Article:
The Other 60 Percent

Tasty news: DPS back to scratch cooking

A tray of homemade cinnamon rolls was one of the class projects in the DPS scratch cooking boot camp.

Chef Safa Hamze watched with consternation as a Denver Public Schools food service worker squeezed a wad of whole wheat dough in her fists, then pinched off the tops that oozed out between her thumb and forefinger, setting each tan globule on a scale to make sure it weighed the requisite 1.5 ounces.

One by one, the little dough balls filled up a baking sheet, eventually to become dinner rolls. Soon, they would go in the oven at Academia Ana Marie Sandoval in northwest Denver.

“Do the dinner rolls have to be round?” he asked. “Because, you know, you can do it a lot faster if you make them square.”

Then Hamze, a one-time middle school math teacher who is now head baker at Whole Foods Rocky Mountain Bake House, did a little calculation aloud.

“You put 70 rolls on a pan at 1.5 ounces each. But instead, you could just roll out 7.5 pounds of dough and put on the pan, then slice it in squares and make the rolls pull-aparts,” he said. “They’ll bake together in such a way that you can just pull a roll off.”

Around the kitchen, heads nodded as mental light bulbs went on. The others could immediately see how much faster Hamze’s way would be over the traditional method, dubbed the “kill-the-chicken” technique.

Later that morning, Annette Martinez, who has been cooking for Denver schoolchildren for the past 23 years, was ecstatic with this newfound knowledge.

“Oh, slicing is soooo much better than pinching,” said Martinez, a food service worker at South High School. “He’s teaching us some real time savers. And that leaves us more time to focus on what we need to do.”

Back to school early for food workers

Last week, 120 workers – about a third of total DPS lunchroom staff – started a three-week “boot camp” in which they’ll learn lots more tips and techniques about scratch cooking, a skill many of them have never developed.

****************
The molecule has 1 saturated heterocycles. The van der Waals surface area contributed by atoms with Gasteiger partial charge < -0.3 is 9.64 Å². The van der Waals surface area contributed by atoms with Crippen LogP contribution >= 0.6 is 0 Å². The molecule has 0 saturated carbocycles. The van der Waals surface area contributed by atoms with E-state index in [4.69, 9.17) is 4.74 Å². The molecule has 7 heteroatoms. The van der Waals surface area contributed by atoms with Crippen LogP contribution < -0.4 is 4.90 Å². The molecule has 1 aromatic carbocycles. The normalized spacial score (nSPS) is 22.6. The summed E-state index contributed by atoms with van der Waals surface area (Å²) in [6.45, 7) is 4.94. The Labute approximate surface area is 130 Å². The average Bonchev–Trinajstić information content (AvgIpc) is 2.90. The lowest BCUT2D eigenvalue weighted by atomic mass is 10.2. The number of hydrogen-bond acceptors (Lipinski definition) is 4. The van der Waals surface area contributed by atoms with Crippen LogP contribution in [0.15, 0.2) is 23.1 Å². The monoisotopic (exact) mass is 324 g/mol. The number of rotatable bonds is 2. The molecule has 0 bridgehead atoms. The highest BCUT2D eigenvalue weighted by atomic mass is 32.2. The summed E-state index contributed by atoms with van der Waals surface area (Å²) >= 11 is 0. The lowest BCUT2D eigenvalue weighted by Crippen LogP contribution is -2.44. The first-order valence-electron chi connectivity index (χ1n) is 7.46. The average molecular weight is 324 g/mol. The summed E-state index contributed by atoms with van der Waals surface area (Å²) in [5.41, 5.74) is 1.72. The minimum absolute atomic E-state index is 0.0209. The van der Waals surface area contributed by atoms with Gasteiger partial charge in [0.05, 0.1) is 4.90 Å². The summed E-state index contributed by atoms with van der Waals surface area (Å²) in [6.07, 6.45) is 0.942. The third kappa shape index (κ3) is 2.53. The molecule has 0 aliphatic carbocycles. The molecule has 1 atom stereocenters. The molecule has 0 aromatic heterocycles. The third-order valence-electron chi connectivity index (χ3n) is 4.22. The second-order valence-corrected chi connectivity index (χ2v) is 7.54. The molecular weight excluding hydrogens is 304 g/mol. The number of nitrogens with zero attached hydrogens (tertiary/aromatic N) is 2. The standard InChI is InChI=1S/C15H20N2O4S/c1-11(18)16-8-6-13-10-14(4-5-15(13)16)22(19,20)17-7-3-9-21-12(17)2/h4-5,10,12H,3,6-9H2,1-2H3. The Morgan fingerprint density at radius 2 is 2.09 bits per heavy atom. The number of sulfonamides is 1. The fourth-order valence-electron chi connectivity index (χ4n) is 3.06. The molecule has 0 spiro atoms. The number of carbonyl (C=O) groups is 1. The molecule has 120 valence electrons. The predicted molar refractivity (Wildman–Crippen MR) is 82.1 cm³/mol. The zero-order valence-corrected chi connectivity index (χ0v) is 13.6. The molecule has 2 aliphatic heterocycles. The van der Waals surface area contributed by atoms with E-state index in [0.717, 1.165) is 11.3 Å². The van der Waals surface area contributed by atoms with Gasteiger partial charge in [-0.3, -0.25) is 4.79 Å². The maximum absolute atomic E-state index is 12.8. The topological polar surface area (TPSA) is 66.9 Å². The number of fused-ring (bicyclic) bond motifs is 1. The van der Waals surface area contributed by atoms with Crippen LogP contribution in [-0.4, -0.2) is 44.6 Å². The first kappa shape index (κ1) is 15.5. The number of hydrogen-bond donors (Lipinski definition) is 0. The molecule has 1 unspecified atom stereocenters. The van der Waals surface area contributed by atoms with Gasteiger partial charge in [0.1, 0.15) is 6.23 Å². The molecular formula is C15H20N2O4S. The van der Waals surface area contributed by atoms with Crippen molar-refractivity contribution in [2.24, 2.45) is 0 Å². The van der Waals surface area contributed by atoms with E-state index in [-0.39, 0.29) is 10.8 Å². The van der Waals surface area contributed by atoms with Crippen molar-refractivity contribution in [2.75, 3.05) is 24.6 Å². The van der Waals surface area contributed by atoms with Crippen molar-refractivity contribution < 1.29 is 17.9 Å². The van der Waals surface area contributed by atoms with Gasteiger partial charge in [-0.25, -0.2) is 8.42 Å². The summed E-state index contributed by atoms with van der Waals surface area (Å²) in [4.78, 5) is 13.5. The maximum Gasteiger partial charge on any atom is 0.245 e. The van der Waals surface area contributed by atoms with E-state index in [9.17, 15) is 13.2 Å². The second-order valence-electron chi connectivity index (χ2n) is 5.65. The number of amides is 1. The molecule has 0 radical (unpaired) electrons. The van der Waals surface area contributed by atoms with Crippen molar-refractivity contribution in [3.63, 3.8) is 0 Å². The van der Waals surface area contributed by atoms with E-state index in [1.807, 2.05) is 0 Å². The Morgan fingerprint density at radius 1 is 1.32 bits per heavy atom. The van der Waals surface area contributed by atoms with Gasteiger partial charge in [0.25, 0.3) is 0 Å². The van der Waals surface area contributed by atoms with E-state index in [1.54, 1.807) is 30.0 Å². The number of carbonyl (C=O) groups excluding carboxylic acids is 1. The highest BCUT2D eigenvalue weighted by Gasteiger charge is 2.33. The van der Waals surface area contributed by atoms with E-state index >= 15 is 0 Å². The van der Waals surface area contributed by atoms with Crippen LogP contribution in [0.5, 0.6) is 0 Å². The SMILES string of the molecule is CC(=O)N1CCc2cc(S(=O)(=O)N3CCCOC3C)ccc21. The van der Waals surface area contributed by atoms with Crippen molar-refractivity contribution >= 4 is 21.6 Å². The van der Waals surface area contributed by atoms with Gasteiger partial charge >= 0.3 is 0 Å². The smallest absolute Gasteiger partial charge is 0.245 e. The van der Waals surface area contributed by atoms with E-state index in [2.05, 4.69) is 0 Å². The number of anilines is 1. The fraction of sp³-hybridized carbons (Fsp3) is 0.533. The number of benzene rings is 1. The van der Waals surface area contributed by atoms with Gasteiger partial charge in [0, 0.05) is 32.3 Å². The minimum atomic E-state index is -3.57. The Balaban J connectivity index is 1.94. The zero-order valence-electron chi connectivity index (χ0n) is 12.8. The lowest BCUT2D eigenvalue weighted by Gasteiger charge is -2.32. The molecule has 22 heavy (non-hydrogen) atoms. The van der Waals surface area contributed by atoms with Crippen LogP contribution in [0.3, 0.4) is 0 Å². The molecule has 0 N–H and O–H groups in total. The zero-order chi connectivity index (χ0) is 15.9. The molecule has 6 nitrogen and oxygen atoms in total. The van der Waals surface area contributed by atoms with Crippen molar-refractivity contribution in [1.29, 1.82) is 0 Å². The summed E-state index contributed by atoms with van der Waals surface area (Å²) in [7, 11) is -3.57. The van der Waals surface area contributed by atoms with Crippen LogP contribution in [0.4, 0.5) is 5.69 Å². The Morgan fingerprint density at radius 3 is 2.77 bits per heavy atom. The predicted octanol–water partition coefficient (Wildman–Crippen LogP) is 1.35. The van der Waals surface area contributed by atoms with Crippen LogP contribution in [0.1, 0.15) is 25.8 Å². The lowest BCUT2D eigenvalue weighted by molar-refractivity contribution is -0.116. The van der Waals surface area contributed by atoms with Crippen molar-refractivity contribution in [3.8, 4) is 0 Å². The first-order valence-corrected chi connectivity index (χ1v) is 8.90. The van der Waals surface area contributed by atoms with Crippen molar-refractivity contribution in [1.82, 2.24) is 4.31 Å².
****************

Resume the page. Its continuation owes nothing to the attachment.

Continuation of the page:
Safa Hamze, head baker at Whole Foods Rocky Mountain Bakehouse, shares some tips on time-saving ways to prepare cinnamon rolls.

They’re being tutored by local professional chefs such as Hamza.

When school starts in August, 29 DPS kitchens will have abandoned most processed foods and will be regularly be turning out homemade baked goods, meats and vegetable dishes. Within three years, all DPS school lunchrooms will follow suit.

It’s the largest commitment to returning to scratch cooking in schools in the state, if not the country, said Leo Lesh, director of food and nutrition services for the district.

“I think we’re ahead of the pack,” Lesh said.

“A few districts may try this in one or two schools, but we’re taking off a pretty big chunk at one go. And I’ve not heard of  anyone having a three-week training program like this.”

Back-to-scratch a national trend

The DPS effort parallels efforts in many smaller school districts to return to scratch cooking.

LiveWell Colorado is sponsoring week-long “culinary boot camps” for school food service personnel across the state. Nationwide, a movement for schools to abandon heat-and-serve processed foods and return to the homemade meals Baby Boomers remember is gathering steam.

“I’m surprised at how quickly this movement has taken root,” said Lesh. “It seems like overnight everyone has gotten concerned about the processed foods served in schools. Before, only food service directors were concerned.”

Most school lunchroom fare was made from scratch 30 years ago, he said. Then things changed.

“Food safety standards became more prevalent, and it was just easier to buy pre-packaged stuff,” he said. “The liability was less. And in the early ’80s everybody was running to fast food restaurants, and that’s what the kids wanted. We got into a lot of branded products like Subway pizza and Taco Bell burritos.”

Some new schools were built without real kitchens, since processed foods could simply be reheated. Of 140 DPS schools, 42 have no kitchens so food must be made elsewhere and transported to them.

Concern about childhood obesity sparks change

But about five years ago, things began to change again as rumblings of concern grew about widespread childhood obesity.

DPS responded by removing all its fryers, and began baking French fries. The district started bringing in more fresh fruits and vegetables, opening more salad bars.

Sandy Grady, area supervisor for DPS food and nutrition services, instructs students in creating homemade hamburger buns of the proper weight and shape.
PHOTO: Oliver Morrison
Sandy Grady, area supervisor for DPS Food and Nutrition Services, instructs boot camp students on how to make homemade hamburger buns of the proper weight and shape.

The district also embraced a policy of including at least one vegetarian selection daily, and of using produce from school gardens whenever possible.

“It was clear that we really wanted to go back to scratch cooking again,” Lesh said. “But then we faced the talent issue. Who could do those kind of things? People don’t cook at home anymore, and they haven’t taught their kids to cook. And there are no more home ec classes.